By Michael Seid, Managing Director, MSA Worldwide
Agway, headquartered in Syracuse, NY, is the largest agricultural cooperative in the Northeastern United States with over 300 franchised and company-owned retailers of garden, pet, and farm supplies. They also sell California-grown frozen strawberries – or so they thought.
On April 3rd, to their surprise, Agway discovered that the California-grown frozen strawberries they had purchased were part of a shipment from Andrew & Williamson. Andrew & Williamson were under investigation for their connection to foreign strawberries mislabeled as being grown in California and suspected of causing hepatitis A in Michigan. Agway had not received any notice of a recall from the government or their suppliers, nor did they receive any complaints from their retail customers.
Agway, though, had a crisis management plan to execute. They notified their internal organization and immediately notified the press of a voluntary recall. They sent 200,000 postcards directly to their customers notifying them of the problem, identifying the lot numbers recalled. Agway even extended the recall to all frozen strawberries customers had purchased since July 1996 and provided their customers with a telephone number and contact information. “We took this voluntary action in the interest of our customers’ well being and to preserve the trust they have placed in Agway,” said Don Schalk, vice president of Agway Retail Services. On April 11th, they sent out an update and a reminder. The crisis not only passed, but by executing their plan, it was hardly noticed.
Compare Agway’s rapid reaction to that of Jack in the Box (e-coli bacteria) or Denny’s, Shoney’s or Avis’ (race relations). Acting like a deer caught in a car’s headlights in the early hours of a crisis does nothing to alleviate or minimize the damages or the cost of solving the problem.
According to the Institute for Crisis Management, 65% of the crises companies face are of the “smoldering” variety. In other words, most are problems companies are aware of that could erupt and which therefore are caused by management. Only 35% are of the “sudden” variety – the kind we hear most about and can learn from because they are dealt with in full view of the public.
Just as a franchisor has to manage the franchise system by planning and providing direction to the company-owned and franchised locations, they must plan for and manage the system though the unexpected crisis. Most professionals agree that the existence of a working crisis plan and its successful implementation must be viewed as important to the survival of the franchise system.
According to Mike Swenson, President of Barkley & Evergreen Public Relations in Kansas City, “You have to be prepared. Failure is not an option in any crisis situation.” Swenson recommends a few simple rules to deal with the media, taken from Barkley and Evergreen’s Crisis Management service called CrisisTRAKsm:
- Have updated company information readily available, including number of franchisees, number of company-owned locations, profiles of company executives and key franchisees, and information concerning the system’s products and services.
- Keep the telephone numbers of key influentials readily available, including those of management, your crisis management advisors, key vendors, franchisees, the press, and anyone else you might possibly need in a crisis.
- Practice your crisis communication plan, and schedule annual training exercises.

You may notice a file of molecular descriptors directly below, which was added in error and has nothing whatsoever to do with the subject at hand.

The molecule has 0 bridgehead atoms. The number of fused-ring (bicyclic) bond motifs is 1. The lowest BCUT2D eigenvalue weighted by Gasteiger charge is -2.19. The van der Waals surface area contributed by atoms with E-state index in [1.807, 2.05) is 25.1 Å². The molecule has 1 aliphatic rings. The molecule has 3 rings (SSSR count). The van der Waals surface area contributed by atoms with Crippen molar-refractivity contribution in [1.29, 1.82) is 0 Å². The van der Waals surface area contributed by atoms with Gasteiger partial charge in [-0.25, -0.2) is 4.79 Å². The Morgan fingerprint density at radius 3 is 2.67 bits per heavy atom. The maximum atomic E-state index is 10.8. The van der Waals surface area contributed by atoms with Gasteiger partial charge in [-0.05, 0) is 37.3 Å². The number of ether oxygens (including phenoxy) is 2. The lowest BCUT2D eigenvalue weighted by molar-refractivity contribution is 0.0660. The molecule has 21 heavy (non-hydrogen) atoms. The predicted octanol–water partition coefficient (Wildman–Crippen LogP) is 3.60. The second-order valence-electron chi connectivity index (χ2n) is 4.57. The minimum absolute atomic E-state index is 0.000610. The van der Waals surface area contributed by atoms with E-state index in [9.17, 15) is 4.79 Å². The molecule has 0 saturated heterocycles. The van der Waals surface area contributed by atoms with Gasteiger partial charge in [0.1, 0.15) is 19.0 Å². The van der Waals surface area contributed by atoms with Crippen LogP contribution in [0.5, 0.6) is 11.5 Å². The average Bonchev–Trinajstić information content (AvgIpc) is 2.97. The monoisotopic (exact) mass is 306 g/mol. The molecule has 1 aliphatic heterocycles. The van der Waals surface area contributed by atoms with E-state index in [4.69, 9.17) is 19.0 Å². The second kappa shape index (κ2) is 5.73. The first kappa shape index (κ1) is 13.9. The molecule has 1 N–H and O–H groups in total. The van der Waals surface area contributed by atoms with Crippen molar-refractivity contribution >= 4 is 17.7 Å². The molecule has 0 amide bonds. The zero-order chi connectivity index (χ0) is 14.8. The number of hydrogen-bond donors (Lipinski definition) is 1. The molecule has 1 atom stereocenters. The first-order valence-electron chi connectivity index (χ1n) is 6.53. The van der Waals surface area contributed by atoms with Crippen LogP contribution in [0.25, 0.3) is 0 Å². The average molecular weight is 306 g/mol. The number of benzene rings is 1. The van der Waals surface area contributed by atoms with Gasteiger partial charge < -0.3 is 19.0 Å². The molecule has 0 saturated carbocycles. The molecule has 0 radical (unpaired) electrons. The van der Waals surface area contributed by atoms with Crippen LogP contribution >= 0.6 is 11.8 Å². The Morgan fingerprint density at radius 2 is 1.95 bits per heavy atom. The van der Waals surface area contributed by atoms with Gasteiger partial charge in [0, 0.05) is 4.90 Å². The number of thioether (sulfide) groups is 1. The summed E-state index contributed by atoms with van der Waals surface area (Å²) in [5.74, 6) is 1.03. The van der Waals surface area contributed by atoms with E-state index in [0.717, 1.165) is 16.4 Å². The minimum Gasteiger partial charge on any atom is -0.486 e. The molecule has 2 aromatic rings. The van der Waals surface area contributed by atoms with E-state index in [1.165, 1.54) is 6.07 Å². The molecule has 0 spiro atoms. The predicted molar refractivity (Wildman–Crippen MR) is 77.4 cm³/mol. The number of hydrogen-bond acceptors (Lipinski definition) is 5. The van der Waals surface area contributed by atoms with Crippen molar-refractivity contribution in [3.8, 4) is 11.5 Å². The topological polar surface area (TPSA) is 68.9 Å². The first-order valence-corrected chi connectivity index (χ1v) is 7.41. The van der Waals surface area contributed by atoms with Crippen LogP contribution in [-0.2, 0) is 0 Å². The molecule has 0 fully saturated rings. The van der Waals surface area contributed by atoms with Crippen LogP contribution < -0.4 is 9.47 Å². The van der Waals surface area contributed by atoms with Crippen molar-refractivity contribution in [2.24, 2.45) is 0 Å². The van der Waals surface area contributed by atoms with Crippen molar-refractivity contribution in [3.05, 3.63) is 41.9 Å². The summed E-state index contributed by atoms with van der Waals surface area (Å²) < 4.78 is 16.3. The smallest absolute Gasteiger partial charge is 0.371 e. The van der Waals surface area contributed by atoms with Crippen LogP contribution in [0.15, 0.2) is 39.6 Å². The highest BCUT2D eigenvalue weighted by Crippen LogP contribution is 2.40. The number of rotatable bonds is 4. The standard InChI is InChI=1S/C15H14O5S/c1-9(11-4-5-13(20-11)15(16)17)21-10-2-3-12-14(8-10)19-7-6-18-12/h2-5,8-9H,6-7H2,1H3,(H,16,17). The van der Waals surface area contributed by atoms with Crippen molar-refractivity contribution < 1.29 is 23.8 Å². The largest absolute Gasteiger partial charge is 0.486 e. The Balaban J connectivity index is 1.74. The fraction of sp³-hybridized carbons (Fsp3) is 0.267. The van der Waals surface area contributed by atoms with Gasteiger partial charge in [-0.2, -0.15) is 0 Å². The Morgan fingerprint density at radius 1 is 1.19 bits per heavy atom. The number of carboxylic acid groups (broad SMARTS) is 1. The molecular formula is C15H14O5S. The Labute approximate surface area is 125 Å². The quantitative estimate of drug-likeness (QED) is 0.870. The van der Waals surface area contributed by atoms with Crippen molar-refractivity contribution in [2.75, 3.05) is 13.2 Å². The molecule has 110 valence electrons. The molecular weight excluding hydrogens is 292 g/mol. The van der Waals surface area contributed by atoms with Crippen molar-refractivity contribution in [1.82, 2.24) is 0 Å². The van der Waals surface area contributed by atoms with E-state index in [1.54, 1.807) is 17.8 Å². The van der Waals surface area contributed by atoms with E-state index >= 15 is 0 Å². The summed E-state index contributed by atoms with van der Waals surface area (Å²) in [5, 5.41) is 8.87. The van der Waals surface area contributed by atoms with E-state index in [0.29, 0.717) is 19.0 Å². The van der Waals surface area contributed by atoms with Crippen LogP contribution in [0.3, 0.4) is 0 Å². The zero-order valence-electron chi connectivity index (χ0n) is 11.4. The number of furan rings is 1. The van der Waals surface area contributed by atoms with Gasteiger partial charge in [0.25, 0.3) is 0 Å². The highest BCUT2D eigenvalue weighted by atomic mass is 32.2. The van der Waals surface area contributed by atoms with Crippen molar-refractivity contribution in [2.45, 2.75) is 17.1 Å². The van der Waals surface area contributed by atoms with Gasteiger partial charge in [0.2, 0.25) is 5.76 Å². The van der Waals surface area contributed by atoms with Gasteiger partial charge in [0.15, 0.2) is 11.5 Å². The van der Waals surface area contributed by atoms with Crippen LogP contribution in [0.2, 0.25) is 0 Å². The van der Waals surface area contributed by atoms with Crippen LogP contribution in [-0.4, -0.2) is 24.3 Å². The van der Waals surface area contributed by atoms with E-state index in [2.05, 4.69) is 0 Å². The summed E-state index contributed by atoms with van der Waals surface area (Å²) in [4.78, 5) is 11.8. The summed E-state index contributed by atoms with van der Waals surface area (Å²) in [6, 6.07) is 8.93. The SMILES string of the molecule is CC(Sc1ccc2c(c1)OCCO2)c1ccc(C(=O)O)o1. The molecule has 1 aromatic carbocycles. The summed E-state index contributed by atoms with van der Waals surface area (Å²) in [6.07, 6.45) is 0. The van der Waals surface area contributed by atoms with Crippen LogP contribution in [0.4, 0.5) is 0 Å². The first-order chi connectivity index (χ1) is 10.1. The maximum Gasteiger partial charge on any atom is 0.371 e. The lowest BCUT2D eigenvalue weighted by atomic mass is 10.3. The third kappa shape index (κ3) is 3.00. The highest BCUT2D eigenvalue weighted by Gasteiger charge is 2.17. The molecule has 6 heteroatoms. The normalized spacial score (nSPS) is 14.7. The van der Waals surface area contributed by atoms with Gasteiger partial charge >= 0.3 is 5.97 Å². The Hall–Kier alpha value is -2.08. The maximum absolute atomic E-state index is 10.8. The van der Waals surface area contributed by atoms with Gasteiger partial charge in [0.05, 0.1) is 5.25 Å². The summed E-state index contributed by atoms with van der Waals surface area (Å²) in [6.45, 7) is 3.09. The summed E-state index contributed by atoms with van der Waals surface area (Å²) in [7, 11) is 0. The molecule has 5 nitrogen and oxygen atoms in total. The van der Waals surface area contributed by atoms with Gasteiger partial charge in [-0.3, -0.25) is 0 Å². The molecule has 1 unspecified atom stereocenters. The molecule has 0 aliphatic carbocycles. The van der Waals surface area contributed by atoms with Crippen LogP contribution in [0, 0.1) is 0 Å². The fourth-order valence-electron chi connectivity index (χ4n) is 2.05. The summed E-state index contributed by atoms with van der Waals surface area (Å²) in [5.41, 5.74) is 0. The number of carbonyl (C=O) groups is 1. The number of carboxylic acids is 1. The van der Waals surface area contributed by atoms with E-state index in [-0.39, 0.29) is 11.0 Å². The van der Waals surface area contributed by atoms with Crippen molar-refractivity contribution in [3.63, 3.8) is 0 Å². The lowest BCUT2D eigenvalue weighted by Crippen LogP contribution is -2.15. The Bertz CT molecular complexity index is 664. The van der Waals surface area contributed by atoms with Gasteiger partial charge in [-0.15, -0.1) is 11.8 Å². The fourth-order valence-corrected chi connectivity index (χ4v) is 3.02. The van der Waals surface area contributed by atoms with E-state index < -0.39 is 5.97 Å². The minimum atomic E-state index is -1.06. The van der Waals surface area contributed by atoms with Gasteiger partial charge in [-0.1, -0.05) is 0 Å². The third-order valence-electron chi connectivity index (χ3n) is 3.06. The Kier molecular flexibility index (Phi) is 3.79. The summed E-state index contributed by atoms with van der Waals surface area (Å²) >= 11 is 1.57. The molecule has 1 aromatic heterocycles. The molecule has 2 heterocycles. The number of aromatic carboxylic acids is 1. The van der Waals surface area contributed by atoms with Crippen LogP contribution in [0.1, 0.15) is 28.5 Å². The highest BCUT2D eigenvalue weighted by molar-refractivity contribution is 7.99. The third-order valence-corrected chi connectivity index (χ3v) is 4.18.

- Speak with a single voice. Use only one spokesperson. Make certain that franchisees receive training in crisis management and that they understand how to execute the company’s plan, including calling the correct contact person at franchisor headquarters and their responses, if any, to the press.
- Be open, honest and factual with the media.
- Let the media know when you will be communicating with them.
- Keep your message simple. Make certain that everyone can clearly understand and follow the situation.
- Use a steady hand – never panic.
The cornerstone of any good crisis management program is the ability to execute your plan. “In most crisis situations, the timing is unpredictable. Certainly in the fast food business, it is crucial that we have an effective and efficient crisis communication program in place and ready to execute,” said Nancy Robertson, Director of Corporate Communications at Sonic Industries. “To proactively address crisis communications, our Crisis Management Team methodically went through foreseeable crisis scenarios and developed a performance matrix which, at any given time, will give us a plan to carry out so that we’re not developing a plan as a crisis occurs,” said Robertson.
Sheila Dressman, Marketing Operations Manager with Cellular One believes “it’s just good common sense to do crisis training. When challenging situations occur, you have enough going on around you, so it’s that much more important to have some of the basics in place.”
According to Mike Swenson, a critical component of Barkley & Evergreen’s CrisisTRAKsm service is the 24-hour, seven days a week 800 number that its clients call to begin to execute their crisis management plan. “CrisisTRAKsm enables our clients to focus on critical immediacies of their crisis management program while relying on the CrisisTRAKsm team to begin the process of notification, management and execution,” said Swenson.
Speed, honesty, and a plan you can execute are all central to an effective crisis management program. Singular in importance in valuing a company’s trademark is its reputation. And, unfortunately, the damage from a poorly handled crisis can cause long-lasting and often permanent damage to a company’s reputation and its marks.
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